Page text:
Belfast Telegraph

Gerard Quinn victim of evil act, priest tells mourners

By Nevin Farrell

A young sportsman murdered in Londonderry was the "victim of an evil, brutal, act", a priest told mourners at a Requiem Mass yesterday.

Fr Michael Canny was speaking at St Mary's Ardmore, where former team-mates of Gerard Quinn - who died last week after being stabbed - helped carry his coffin.

Players of St Mary's Ardmore GAA club and Nierin FC soccer club joined forces to give the 24-year-old, who had a two-year-old daughter, an emotional send-off.

Mr Quinn died at Altnagelvin Hospital after he was stabbed in the neck during an altercation outside a house after a party at Milldale Crescent in the Currynierin estate earlier this month.

He is survived by father Gerard, mother Rose and brothers Michael, Jonathan and Leonard. Michael is his twin, and was injured in the incident. He has since been released from hospital.

A 16-year-old boy has been remanded in custody charged with Mr Quinn's murder, as well as attempted grievous bodily harm with intent to his brother. Fr Canny told mourners: "We are gathered to say farewell because his life was cruelly cut short. That we are here in these circumstances is heart breaking and challenging.

"We gather frequently for Christian funerals and that's OK, because usually a person has lived a long and full life, but our gathering today is not OK.

"It's not okay because of the manner of Gerard's death. Gerard was murdered, the victim of an evil, brutal and commandment breaking act. An act that has caused parents to lose a son, three young men their brother and a two-year-old child her father."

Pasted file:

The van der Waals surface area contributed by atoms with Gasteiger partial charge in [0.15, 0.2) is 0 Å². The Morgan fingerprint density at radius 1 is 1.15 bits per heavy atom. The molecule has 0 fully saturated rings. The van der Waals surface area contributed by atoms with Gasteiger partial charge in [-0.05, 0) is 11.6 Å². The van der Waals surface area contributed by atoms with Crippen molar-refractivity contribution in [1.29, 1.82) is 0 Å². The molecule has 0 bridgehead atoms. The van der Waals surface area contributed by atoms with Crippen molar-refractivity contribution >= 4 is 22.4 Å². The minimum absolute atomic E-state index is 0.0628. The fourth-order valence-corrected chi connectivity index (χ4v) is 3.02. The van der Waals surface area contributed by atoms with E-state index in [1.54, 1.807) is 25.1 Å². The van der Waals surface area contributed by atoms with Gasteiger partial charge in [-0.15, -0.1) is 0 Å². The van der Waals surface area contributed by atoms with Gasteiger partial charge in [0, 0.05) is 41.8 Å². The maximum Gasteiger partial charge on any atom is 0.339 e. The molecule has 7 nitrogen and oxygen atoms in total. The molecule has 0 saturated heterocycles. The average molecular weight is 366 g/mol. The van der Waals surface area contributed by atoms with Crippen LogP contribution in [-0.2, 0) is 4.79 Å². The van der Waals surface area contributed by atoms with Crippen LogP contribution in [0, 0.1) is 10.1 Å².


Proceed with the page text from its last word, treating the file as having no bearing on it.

Fr Canny told the Quinn family: "This last week has been very challenging. You have been devastated and numbed by the tragic death of a son and brother. Your lives have been changed and will never be the same again. For the remainder of your natural lives you will have to live with the reality of this life changing event. It will not be easy; indeed you will have many difficult days.

"To the wider community present today and especially to Gerard's close friends - this past week has also been very difficult. No doubt on many occasions you have been angry and may have had thoughts of revenge.

"Today, conscious that after an event like this our emotions can be unsettled, I say to you - enough people have suffered pain and loss. For Jesus and for you and me - who claim the name of Christian - the message is clear: there is no ambiguity or ambivalence. We must be prepared to forgive. This is not easy, but an eye for an eye mentality leaves everyone blind. Nobody wins - everyone is a loser."

Belfast Telegraph

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